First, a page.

Have there been times where you wanted to give up? How did you get past that?
Yeah, a few actually - life’s funny with the lessons it teaches you. Like many from the “Fight Club” generation I figured I’d struggle for a while but eventually make it as a hotshot journalist and then be “discovered” as this unsigned talent. But real life isn’t like that.
I did indeed struggle and found out what it’s like to amass a pile of rejection letters from traditional publishers and agents. I became a bonafide journalist and discovered that it’s nothing like you think it is – where I envisioned covering “hard news”, I found myself covering 8th-grade renditions of “Bye Bye Birdie” and little league ball games. Talk about disappointment - I went from the fire of street poetry to the mendacity of covering small-town politics. It felt sterile and dead.
No matter how hard I dug for gritty, “real” news I was always tossed back into the reality of journalism – at the beck and call of advertisers…that left a bad taste in my mouth. I was hiding who I was and trying to fit into a mold that wasn’t right. I was, of course, writing all the time after work as an outlet for my corporate frustration but I had nowhere to share it. I missed the freedom of publishing a newspaper where I could say what I wanted, when I wanted, unedited and uncensored. I was at a crossroads.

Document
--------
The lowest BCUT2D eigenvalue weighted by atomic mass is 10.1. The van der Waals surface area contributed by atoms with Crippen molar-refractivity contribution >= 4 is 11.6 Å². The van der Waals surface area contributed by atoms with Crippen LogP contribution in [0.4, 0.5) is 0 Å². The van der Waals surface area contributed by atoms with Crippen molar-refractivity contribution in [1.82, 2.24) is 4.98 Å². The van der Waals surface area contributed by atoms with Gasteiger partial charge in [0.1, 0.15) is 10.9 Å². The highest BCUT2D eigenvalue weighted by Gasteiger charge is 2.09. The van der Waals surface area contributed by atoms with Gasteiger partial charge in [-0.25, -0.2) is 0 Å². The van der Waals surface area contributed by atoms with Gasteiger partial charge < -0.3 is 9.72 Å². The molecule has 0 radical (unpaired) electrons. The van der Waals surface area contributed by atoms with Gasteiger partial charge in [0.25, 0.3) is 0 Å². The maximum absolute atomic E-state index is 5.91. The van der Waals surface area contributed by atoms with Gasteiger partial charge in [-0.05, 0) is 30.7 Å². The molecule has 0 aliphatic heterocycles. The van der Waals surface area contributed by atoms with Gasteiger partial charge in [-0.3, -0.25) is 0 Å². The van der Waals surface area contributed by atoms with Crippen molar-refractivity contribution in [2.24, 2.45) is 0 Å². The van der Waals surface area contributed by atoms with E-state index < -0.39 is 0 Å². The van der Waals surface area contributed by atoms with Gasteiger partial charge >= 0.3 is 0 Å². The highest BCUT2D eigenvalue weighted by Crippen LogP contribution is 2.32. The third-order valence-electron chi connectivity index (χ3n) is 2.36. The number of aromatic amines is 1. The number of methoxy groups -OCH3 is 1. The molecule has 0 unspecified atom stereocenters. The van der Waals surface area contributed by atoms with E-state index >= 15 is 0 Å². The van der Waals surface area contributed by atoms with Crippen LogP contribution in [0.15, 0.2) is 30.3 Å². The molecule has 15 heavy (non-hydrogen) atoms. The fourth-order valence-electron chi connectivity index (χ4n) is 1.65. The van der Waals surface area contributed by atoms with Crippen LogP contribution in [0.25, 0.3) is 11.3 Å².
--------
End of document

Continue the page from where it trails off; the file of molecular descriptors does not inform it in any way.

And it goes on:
After 9/11, I switched gears and became an EMT. Again, Hunter Thompson had an influence on me. He rode with the Hell’s Angels for a year and wrote a book about his experiences. I wanted to do something like that. I wanted to throw myself into something completely different and get up close and personal with death and destruction…and then write about it. I got my wish.
I ended up being certified as a firefighter/EMT and even made it half-way through paramedic school. I was hired by two top fire departments in Florida. Here I was in the middle of rookie school as a professional firefighter, signing documents on how I’d want my funeral to go (picking pallbearers etc.) when I had to throw the brakes on and really take a look at what I was doing. It was almost like an out of body experience. I knew that if I stayed as a firefighter I would dedicate the rest of my life to it – I was good at it! But my heart was never really in it and it was time to take off the mask.